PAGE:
Sony SRS-XB13 Review

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Sony has been competing non-stop against other brands with one portable speaker against another—pinning only the best ones afterwards. The Sony SRS-XB13 portable speaker is handy with a convenient size for travelling or carrying around wherever you go. But with size comes the risk of its sound quality—from the balance between treble and bass to the whole sound quality affected by it all. It’s what usually happens when you come across a small speaker. They tend to have thin bass and sound prone to distortion when the volume is higher than normal. But what about Sony SRS-XB13? This article will help you decide if Sony SRS-XB13 will be worth a shot.

The Sony SRS-XB13 is the successor of the Sony SRS-XB12—to which many have good feedback. Despite that, the XB12’s successor doesn’t have the same favourable comments. Most likely, there’s a clear division within the crowd’s opinions. It could be due to preferences or a problem with the speaker itself. Hopefully, this article will give you the answer.


The Sony SRS-XB13 is cylindrical but a little wider and shorter. A metallic grill covers the speaker’s top, while a black plastic matte covers the body. On the bottom part of the speaker, you’ll find small spaces separating intervals as a way for the speaker to blast music from all directions. Underneath the speaker is where you’ll also find the passive radiator that helps with enhancing the bass. Not to mention, the size of the Sony SRS-XB13 makes it compelling and lightweight–the major reasons people tend to go for it instead.

On the speaker’s side is a strap to hang on your backpack or even in your car. It makes it good for trekking rocky places or driving around the city.

Along the side is the location of the controls from power button to volume to switching modes (Bluetooth). Aside from that, you’ll be able to locate the USB-C charging port with a small, thick rubber covering the port.

In terms of design, the Sony SRS-XB13 is somewhat identical to the UE Wonderboom 2–only, the latter’s controls are at the top of the speaker and has a second driver plus two bass radiators. Wonderboom is louder than the Sony SRS-XB13 and is considerably better in all aspects.


The Sony SRS-XB13 can give you 16 hours of playtime that can drop to 12 or 13 depending on how high you crank up the volume. The speaker needs 4 hours of charging time, but that’s already sufficient for a small speaker that can play for almost an entire day. Unlike JBL speakers, which are known for functioning as a power bank at the same time, the Sony SRS-XB13 can’t offer you the same thing. It doesn’t offer wireless charging, either, so be very careful about keeping the charging cable so you don’t lose it.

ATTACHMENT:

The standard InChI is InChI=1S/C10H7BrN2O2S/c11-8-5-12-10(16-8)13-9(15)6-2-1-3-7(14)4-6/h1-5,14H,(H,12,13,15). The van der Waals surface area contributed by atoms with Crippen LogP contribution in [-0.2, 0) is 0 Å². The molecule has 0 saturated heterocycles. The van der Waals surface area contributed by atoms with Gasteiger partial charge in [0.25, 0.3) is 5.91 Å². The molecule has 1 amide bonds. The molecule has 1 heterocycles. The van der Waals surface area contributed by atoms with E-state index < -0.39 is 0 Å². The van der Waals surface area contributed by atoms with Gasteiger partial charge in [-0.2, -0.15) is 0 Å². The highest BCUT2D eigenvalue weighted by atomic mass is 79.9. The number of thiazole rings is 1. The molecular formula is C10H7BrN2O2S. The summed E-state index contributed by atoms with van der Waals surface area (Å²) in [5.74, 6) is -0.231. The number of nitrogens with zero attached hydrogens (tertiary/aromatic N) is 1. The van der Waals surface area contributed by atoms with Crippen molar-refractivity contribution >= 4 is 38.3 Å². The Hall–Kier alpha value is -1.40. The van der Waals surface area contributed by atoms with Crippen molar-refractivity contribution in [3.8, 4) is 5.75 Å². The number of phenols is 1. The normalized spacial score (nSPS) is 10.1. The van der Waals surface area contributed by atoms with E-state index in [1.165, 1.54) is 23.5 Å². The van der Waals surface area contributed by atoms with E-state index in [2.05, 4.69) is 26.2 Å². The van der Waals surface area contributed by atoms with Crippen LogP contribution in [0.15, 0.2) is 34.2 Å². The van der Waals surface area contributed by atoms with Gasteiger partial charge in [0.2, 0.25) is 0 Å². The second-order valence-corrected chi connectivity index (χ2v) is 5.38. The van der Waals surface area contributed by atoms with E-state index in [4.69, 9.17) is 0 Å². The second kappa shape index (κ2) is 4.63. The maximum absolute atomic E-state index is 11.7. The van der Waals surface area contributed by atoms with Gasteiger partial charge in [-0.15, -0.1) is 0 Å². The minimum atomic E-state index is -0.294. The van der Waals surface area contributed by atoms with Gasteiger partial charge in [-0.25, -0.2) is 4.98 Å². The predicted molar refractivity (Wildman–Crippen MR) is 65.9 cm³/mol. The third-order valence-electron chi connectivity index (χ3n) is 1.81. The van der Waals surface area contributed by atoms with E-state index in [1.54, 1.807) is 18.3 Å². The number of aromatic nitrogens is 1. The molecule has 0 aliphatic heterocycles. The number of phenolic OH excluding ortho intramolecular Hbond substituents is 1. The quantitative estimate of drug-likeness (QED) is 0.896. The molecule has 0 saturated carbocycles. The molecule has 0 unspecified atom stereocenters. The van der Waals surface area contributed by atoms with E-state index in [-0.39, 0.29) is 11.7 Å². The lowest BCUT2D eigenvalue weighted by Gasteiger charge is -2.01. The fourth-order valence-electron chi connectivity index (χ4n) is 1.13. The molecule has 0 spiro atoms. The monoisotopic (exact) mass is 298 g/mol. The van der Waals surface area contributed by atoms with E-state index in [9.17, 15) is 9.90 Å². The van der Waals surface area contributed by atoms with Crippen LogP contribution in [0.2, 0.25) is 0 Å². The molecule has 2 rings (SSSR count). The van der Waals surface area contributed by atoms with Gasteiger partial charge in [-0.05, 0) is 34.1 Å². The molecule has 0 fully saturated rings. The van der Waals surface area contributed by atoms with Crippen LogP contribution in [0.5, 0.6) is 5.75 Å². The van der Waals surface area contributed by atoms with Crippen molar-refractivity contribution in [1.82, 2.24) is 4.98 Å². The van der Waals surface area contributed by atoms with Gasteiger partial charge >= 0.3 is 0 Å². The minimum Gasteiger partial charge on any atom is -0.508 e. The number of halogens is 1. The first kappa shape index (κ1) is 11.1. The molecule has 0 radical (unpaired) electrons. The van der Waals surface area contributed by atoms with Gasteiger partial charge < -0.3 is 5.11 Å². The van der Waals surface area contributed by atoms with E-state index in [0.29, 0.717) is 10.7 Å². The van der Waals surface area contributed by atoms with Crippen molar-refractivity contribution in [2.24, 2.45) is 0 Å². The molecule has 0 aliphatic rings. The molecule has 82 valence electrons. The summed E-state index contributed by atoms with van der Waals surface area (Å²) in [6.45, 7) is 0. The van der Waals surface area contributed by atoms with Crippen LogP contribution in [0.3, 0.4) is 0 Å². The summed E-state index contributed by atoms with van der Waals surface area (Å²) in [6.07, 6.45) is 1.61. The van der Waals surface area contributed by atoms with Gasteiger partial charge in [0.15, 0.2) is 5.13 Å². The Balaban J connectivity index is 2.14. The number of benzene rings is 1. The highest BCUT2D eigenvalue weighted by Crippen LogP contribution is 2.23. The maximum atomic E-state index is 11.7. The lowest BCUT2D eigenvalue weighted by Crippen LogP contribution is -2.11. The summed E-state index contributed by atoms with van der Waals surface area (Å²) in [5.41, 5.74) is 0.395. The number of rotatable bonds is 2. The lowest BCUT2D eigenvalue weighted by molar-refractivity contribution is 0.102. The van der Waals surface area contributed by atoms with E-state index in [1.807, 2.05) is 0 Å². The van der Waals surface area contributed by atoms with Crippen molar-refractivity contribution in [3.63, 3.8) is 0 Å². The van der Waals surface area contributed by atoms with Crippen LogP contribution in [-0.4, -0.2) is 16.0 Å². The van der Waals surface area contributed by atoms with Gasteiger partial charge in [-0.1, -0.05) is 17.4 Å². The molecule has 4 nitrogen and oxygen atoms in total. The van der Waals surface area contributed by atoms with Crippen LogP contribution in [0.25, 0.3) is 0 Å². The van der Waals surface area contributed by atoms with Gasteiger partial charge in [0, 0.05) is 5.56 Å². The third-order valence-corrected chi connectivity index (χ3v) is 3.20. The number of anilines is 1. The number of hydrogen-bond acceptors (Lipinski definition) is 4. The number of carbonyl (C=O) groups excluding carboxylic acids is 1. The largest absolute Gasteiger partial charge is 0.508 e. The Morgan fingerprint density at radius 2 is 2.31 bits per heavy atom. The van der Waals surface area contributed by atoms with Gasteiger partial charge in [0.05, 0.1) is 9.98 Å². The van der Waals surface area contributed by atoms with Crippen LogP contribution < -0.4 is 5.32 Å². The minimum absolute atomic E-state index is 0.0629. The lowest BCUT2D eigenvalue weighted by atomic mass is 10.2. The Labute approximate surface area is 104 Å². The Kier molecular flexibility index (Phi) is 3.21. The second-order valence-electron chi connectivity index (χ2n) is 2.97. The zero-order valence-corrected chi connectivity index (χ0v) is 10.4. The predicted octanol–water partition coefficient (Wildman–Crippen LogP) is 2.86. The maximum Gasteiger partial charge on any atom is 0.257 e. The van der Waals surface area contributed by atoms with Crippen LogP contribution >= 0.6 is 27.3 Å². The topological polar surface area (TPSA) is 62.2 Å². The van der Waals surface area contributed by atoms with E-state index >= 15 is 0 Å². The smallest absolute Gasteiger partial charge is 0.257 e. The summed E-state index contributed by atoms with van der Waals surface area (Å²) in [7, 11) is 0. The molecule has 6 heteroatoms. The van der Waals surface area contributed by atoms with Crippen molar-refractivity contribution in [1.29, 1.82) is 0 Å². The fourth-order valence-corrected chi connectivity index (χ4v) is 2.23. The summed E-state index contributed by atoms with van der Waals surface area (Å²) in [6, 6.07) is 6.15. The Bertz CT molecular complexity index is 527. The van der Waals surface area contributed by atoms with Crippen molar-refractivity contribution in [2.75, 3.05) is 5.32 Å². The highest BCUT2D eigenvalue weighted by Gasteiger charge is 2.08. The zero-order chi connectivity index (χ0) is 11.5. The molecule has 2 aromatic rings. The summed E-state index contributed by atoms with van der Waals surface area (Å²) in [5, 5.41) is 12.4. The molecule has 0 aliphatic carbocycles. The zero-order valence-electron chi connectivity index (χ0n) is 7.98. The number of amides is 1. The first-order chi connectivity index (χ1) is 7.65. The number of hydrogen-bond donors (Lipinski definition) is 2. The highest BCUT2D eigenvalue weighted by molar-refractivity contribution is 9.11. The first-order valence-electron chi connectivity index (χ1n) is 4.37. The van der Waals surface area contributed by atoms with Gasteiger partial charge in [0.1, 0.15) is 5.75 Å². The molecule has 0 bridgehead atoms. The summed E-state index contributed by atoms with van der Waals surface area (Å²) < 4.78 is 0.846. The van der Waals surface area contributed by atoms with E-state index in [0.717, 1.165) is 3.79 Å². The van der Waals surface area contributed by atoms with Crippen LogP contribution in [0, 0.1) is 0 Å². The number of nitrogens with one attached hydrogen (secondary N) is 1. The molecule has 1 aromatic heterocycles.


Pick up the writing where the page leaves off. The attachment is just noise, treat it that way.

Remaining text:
The Sony SRS-XB13’s waterproof and dustproof rating will make outdoor lovers happy. The IP67 rating will do more than protect the device from sprinkles of water. The speaker is durable against huge splashes of water, even when tossed into it. As long as the speaker doesn’t sink deeper than 2m and longer than 15 minutes, it’ll be fine. You can also pair the SRS-XB13 with another of the same model to give you double the fun!


The Sony SRS-XB13’s sound quality isn’t as impressive as other speakers of its size. Of course, we have to give some credit where it’s due to SRS-XB13’s Sound Diffusion Processor–the thing that allows the speaker to play music at a 360-degree angle. Admittedly, it’s very effective. But something to note is that the majority of the songs we had the speaker play for us feel flat. Yes, the bass is there, but it’s faint. It is a downside to the speaker, or it could be the brand’s way of marketing. Pairing it with a secondary SRS-XB13 is the ideal solution to the “flat” sound quality.

The Sony SRS-XB13 is ideal for small rooms or even a campfire with a small group of people. Small spaces will allow the sound vibrations from the speaker to bounce around, making the quality a bit better. Using it in large rooms will overwhelm the speaker and may not satisfy the ongoing occasion. The sound from the speaker can easily drown in a group of people chattering altogether–especially when another device is on, such as a TV.

Another downside is the volume. It’s still fairly low even when you crank it up to max. If you compare it to other speakers of the same size (especially UE Wonderboom), Sony SRS-XB13 is easily overthrown.

If your main reasons for getting a portable speaker include hands-free calls, we suggest that you look somewhere else. Aside from the low volume despite cranking it up to maximum, there’s also the mic we worry about. Upon testing, your voice will sound distant and muffled–almost inaudible when answering a call despite standing an arm’s length away from the speaker.


The Sony SRS-XB13 is available on Amazon for $58 and Newegg for the same price. Amazon may have different colours available for the speaker, which is almost out of stock. So hurry if you find the small speaker appealing!


The Sony SRS-XB13 is not an all-around type of portable speaker. If you want a portable speaker in your room that doesn’t use up much space, nor will it disturb people at home with loud, blasting music, then the Sony SRS-XB13 is ideal for you. If you’re a music enthusiast who loves the deep rumble of the bass, then we suggest you try and find an alternative–ones that are easily better than this speaker. The Sony SRS-XB13 is most likely for casual use only and not partygoers.

Perhaps for others, $58 is too big of a price for a speaker like Sony SRS-XB13–especially since there are better alternatives that are cheaper but better.


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